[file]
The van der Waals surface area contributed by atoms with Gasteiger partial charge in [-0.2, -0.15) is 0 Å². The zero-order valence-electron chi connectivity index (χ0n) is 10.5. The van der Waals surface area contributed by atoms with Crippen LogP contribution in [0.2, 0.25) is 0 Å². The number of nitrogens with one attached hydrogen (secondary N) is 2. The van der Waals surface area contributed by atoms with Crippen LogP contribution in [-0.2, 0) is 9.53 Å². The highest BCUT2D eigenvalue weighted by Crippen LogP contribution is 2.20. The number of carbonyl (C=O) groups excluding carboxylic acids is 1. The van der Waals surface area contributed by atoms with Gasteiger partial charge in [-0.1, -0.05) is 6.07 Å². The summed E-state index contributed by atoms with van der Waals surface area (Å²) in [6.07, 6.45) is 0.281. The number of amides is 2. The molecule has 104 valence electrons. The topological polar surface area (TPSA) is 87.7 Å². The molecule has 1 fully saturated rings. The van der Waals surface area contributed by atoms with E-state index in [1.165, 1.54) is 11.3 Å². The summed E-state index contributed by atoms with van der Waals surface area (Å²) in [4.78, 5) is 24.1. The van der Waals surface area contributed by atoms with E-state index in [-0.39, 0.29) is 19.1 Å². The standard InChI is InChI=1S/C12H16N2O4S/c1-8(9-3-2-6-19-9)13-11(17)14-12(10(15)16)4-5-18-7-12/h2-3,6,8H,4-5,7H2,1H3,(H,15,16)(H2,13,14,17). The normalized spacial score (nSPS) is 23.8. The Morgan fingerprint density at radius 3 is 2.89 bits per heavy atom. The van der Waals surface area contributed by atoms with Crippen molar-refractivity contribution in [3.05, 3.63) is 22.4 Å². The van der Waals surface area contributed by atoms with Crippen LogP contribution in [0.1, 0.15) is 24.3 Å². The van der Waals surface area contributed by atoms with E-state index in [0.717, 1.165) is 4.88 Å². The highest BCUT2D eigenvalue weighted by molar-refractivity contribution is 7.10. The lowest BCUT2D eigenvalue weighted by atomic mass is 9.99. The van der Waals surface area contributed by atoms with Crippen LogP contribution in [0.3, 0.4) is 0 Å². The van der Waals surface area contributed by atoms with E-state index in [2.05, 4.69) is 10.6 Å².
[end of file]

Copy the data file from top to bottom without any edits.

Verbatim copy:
The van der Waals surface area contributed by atoms with Gasteiger partial charge in [-0.2, -0.15) is 0 Å². The zero-order valence-electron chi connectivity index (χ0n) is 10.5. The van der Waals surface area contributed by atoms with Crippen LogP contribution in [0.2, 0.25) is 0 Å². The number of nitrogens with one attached hydrogen (secondary N) is 2. The van der Waals surface area contributed by atoms with Crippen LogP contribution in [-0.2, 0) is 9.53 Å². The highest BCUT2D eigenvalue weighted by Crippen LogP contribution is 2.20. The number of carbonyl (C=O) groups excluding carboxylic acids is 1. The van der Waals surface area contributed by atoms with Gasteiger partial charge in [-0.1, -0.05) is 6.07 Å². The summed E-state index contributed by atoms with van der Waals surface area (Å²) in [6.07, 6.45) is 0.281. The number of amides is 2. The molecule has 104 valence electrons. The topological polar surface area (TPSA) is 87.7 Å². The molecule has 1 fully saturated rings. The van der Waals surface area contributed by atoms with E-state index in [1.165, 1.54) is 11.3 Å². The summed E-state index contributed by atoms with van der Waals surface area (Å²) in [4.78, 5) is 24.1. The van der Waals surface area contributed by atoms with E-state index in [-0.39, 0.29) is 19.1 Å². The standard InChI is InChI=1S/C12H16N2O4S/c1-8(9-3-2-6-19-9)13-11(17)14-12(10(15)16)4-5-18-7-12/h2-3,6,8H,4-5,7H2,1H3,(H,15,16)(H2,13,14,17). The normalized spacial score (nSPS) is 23.8. The Morgan fingerprint density at radius 3 is 2.89 bits per heavy atom. The van der Waals surface area contributed by atoms with Crippen molar-refractivity contribution in [3.05, 3.63) is 22.4 Å². The van der Waals surface area contributed by atoms with Crippen LogP contribution in [0.1, 0.15) is 24.3 Å². The van der Waals surface area contributed by atoms with E-state index in [0.717, 1.165) is 4.88 Å². The highest BCUT2D eigenvalue weighted by molar-refractivity contribution is 7.10. The lowest BCUT2D eigenvalue weighted by atomic mass is 9.99. The van der Waals surface area contributed by atoms with Crippen LogP contribution in [0.3, 0.4) is 0 Å². The van der Waals surface area contributed by atoms with E-state index in [2.05, 4.69) is 10.6 Å².